Book Review: Almost Home by Valerie Fraser Luesse (ARC)

Almost Home

Author: Valerie Fraser Luesse

Publication Date: 05 March 2019

Genre: Adult – Historical Fiction

Pages: 336

Publisher: Revell books


With America’s entrance into the Second World War, the town of Blackberry Springs, Alabama, has exploded virtually overnight. Workers from all over are coming south for jobs in Uncle Sam’s munitions plants–and they’re bringing their pasts with them, right into Dolly Chandler’s grand but fading family home turned boardinghouse.

An estranged young couple from the Midwest, unemployed professors from Chicago, a widower from Mississippi, a shattered young veteran struggling to heal from the war–they’re all hoping Dolly’s house will help them find their way back to the lives they left behind. But the house has a past of its own.

When tragedy strikes, Dolly’s only hope will be the circle of friends under her roof and their ability to discover the truth about what happened to a young bride who lived there a century before.

Award-winning and bestselling author Valerie Fraser Luesse breathes life into a cast of unforgettable characters in this complex and compassionate story of hurt and healing.

My Thoughts:

The story takes place in 1940s Blackberry Springs, Alabama where Dolly and Si Chandler operate a boarding house, which was Dolly’s childhood home. Blackberry Springs has gone from a rural town that no one has heard of to being chocked full of outsiders looking to profit from working in the weapons industry.

This book was split into three different portions, but its entirety focused on exploring the relationships of the people that came into the lives of Dolly and Si as well as discovering the truth about the house that has been in Dolly’s family for generations.

The first part of the book mainly focused on Anna and Jesse, from the Midwest, who are suffering from marital problems. Jesse is distant with Anna, which Anna constantly attributes to what he has dealt with from his past, but it’s never explicitly addressed. For two people who are married, they act as if they are complete strangers. Naturally, Dolly and Si feel an obligation to save these two by creating situations where they can remember how they fell in love.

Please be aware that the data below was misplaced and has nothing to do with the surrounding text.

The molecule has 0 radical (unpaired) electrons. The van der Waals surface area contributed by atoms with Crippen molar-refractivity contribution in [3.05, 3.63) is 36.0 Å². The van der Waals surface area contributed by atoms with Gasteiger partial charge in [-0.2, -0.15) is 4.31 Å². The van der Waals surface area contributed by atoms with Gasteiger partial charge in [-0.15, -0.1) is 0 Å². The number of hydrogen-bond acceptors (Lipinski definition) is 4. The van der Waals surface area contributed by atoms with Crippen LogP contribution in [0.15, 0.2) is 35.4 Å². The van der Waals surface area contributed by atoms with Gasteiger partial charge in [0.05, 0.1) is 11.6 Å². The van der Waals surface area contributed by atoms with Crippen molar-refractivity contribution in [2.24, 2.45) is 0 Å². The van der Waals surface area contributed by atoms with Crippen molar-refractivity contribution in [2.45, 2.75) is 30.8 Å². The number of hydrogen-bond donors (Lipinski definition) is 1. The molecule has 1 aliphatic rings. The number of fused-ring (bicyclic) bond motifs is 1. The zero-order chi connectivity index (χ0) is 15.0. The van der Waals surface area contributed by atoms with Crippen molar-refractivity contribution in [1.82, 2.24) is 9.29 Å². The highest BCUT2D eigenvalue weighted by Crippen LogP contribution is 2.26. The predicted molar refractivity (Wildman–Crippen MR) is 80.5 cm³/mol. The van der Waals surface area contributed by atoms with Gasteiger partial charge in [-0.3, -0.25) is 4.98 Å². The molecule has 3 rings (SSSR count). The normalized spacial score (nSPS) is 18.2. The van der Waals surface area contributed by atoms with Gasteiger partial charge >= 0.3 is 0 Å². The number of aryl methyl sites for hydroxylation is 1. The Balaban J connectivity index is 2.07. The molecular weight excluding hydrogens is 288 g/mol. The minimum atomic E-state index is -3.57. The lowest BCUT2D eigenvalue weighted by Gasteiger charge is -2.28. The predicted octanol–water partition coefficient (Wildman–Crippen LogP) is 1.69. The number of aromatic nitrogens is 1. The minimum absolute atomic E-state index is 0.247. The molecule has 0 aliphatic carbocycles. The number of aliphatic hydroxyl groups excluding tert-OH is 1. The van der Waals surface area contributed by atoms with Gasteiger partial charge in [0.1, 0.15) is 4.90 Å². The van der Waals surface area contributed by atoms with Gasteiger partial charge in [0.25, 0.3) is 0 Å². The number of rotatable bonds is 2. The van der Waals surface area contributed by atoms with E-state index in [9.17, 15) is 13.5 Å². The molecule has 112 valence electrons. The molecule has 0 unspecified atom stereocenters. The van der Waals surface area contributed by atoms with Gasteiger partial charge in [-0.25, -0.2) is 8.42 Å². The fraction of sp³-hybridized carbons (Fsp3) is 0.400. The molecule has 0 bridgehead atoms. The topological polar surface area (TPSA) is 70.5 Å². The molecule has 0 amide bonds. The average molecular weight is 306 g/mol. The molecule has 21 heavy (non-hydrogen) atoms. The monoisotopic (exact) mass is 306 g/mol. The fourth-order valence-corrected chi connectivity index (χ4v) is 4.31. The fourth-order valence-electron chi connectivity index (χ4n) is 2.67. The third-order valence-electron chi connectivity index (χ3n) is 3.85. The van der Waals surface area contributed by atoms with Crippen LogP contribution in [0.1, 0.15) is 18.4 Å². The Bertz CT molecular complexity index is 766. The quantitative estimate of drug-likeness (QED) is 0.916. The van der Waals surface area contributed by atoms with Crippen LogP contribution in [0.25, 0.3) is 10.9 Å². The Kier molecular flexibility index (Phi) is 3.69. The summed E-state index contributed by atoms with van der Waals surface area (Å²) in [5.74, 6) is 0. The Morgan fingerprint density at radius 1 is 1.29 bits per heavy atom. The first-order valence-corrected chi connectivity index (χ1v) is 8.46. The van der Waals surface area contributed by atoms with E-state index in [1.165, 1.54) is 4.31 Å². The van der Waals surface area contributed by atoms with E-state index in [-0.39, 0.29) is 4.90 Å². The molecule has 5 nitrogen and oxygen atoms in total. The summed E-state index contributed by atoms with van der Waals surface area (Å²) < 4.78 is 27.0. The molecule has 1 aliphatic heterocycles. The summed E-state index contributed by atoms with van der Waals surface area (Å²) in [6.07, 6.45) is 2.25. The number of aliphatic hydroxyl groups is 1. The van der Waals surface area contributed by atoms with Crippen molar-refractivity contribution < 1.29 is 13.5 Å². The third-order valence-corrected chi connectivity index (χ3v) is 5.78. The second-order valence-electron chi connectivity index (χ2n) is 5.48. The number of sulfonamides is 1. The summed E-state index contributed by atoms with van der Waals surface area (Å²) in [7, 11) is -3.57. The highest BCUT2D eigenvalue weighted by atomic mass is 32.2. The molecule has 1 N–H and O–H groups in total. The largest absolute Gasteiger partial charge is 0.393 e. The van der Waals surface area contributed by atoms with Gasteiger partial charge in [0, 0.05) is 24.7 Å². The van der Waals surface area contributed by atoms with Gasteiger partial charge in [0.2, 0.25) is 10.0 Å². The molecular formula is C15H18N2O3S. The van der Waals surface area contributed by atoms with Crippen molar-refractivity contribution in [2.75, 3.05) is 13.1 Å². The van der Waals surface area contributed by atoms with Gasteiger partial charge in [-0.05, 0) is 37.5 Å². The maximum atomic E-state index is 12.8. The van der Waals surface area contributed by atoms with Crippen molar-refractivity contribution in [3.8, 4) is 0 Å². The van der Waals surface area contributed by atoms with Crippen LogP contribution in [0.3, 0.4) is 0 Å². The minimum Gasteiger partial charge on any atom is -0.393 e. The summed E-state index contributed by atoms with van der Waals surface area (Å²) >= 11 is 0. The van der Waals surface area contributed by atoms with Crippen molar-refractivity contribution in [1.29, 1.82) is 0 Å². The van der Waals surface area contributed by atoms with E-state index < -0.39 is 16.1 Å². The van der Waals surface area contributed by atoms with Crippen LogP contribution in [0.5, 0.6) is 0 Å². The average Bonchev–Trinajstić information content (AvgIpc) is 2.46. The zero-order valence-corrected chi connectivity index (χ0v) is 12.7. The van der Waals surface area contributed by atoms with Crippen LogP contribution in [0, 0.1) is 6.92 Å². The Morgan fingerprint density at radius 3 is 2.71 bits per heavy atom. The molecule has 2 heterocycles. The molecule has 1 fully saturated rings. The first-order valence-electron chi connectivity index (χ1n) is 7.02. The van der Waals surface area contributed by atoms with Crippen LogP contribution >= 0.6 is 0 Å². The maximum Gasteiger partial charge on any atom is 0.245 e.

Of the guests that we meet in the first part of the book, the worst guests are hands down the Clanahans from Reno, NV. They are both self-centered and lack all respect for traditions of the south. One of my favorite scenes from the book was when Si demanded the Clanahans leave after Mrs. Clanahan insulted Dolly’s strawberry pie, but Mr. Clanahan refused. Si proceeded to grab his shotgun and shoot the chair Mr. Clanahan sat in. I was definitely not expecting that. Note to self: Don’t insult someone’s cooking!

During the first part of the book, we learn that the previous owners of the Chandler estate mysteriously disappeared, and that the town presumed them to be dead. Anna, Dolly, Daisy and Lillian stumble upon century old journals that start to give them clues to this mystery. This part of the plot actually pulled me in since I felt that it was the only sort of “action”.

The second part of the book focuses on Reed who is a veteran who has just returned from the war as well as Daisy, a widower who lost her husband Charlie to the war. This part of the book did not capture my attention as well as the first story line. I was still focused on figuring out what was going on with Anna and Jesse that I wasn’t as invested in Reed and Daisy as I should have been.

Overall, I liked this book. This was definitely a change of pace in terms of genres for me, but I welcomed the challenge. The writing is witty (Dolly and Si are hilarious). The characters grow together to forge meaningful lifelong friendships, and love is found anew in places where there seemed to be no hope.

Thank you to Bookish First and Revell books for an advanced copy of this book. This did not influence my review, and all opinions are my own.  

Rating: 3 stars


  1. […] Almost Home by Valerie Fraser Luesse (ARC) – 3 stars. This was the first time I didn’t realize a deadline was the next day, so I read it all in one sitting. It was a quick read. This is a historical fiction that takes place in the 1940s. I liked it, but it became glaring obvious when I read it that it was outside my preferred genres. Here is my review. […]


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